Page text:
In addition to the miracle of free bus tickets, the friend I invited to come with me (Hi, FP!) had a friend-of-a-friend with an apartment in Paris with extra space for those days. (Thank you too, Anca!) We climbed on the bus at Garde du Midi and landed a few hours later by Bercy. It took us a hot minute to figure out the metro – I was completely unprepared for just how massive that city is. I mean really huge-normous.

After stopping off at the apartment to drop off our backpacks, we decided to waste no time and headed right for the Eiffel Tower. It felt like she became the third travel companion, she kept popping up whenever we least expected it since you can see her from pretty much everywhere on the west half of the city. Of course, a photo shoot ensued.

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We wandered around for awhile, looking for a cafe for lunch. What we didn’t realize was that we showed up on a bank holiday, which means that evvvverything local is pretty much closed. We were a bit annoyed we had to go with Le Pain Quotidien (I could eat this in the US, boo), but we were very happily surprised that each country approaches LPQ differently. So our food was far better than expected, and the waitresses were very excited to hear they had edged out NYC for food quality and presentation, haha.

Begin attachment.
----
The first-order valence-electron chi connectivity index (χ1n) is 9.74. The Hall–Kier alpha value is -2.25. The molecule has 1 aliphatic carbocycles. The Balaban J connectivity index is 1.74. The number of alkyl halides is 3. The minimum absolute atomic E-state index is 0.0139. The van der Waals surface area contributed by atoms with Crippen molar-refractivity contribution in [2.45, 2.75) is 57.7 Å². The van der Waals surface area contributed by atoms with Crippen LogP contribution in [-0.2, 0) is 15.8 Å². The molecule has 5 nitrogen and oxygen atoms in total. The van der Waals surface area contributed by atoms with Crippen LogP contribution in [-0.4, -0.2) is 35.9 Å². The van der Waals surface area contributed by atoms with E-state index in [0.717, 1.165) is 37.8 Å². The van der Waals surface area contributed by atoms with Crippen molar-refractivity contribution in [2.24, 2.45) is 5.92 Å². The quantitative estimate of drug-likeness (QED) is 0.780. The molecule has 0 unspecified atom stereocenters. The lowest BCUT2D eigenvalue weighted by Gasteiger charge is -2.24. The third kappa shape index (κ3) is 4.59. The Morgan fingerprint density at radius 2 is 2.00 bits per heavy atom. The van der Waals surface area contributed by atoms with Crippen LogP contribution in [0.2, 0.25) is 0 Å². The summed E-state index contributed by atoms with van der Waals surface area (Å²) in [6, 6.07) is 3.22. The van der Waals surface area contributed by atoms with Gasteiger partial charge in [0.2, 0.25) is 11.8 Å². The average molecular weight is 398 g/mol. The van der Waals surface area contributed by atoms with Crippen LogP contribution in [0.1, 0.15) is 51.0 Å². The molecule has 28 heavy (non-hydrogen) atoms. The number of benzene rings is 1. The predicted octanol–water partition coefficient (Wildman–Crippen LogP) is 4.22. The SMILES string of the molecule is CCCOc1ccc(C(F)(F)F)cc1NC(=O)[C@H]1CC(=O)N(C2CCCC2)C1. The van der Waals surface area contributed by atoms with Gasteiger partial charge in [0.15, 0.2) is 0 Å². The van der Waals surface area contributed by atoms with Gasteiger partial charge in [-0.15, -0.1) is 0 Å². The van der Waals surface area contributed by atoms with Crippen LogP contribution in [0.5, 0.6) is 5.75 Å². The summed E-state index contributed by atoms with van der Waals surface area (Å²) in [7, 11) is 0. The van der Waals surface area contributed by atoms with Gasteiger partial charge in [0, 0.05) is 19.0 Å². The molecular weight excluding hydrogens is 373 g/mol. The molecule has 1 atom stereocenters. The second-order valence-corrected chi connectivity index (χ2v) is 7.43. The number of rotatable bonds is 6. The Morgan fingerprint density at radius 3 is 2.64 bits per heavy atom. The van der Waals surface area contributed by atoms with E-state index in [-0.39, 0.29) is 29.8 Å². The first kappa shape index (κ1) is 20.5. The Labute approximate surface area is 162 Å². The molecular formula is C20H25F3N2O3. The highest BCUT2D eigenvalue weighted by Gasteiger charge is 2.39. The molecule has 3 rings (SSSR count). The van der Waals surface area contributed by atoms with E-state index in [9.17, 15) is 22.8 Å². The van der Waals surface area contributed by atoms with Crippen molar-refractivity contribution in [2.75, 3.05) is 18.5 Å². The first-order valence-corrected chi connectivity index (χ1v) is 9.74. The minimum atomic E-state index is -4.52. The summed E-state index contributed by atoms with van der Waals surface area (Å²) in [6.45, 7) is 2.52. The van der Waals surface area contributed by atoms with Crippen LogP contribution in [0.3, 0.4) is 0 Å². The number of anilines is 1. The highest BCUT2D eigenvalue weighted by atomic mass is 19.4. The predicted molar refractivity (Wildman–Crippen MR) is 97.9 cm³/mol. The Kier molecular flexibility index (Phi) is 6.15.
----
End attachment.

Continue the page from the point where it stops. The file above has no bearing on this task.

After lunch we hopped back on the metro and tried to see as many touristy things as possible before it got dark.

The metro signs themselves were heavily influenced by Art Nouveau. You can tell how old they are by how simple the signpost is. The one on the left, above, came before WWII, because it still has a hint of the 1920s artistic influence and it has a lamp post attached. The newer ones just have an M, or Metro with a blue circle. The oldest posts were all kinds of fancy (on the right), but a lot of them have been replaced over the years.

Next up was the Arc de Triomphe. It was actually a pretty good idea to visit all the big, don’t-have-to-worry-about-it-being-closed sites on the bank holiday, it wasn’t even a little crowded. Unless you’re talking about Champs Élysees, which had so many people I couldn’t stay longer than ten minutes, and I couldn’t afford to even walk in half of the stores. Not worth my time.

Our fourth travel companion became the Seine. We took a lot of pictures of her, too. 🙂 (Égalité means equality.)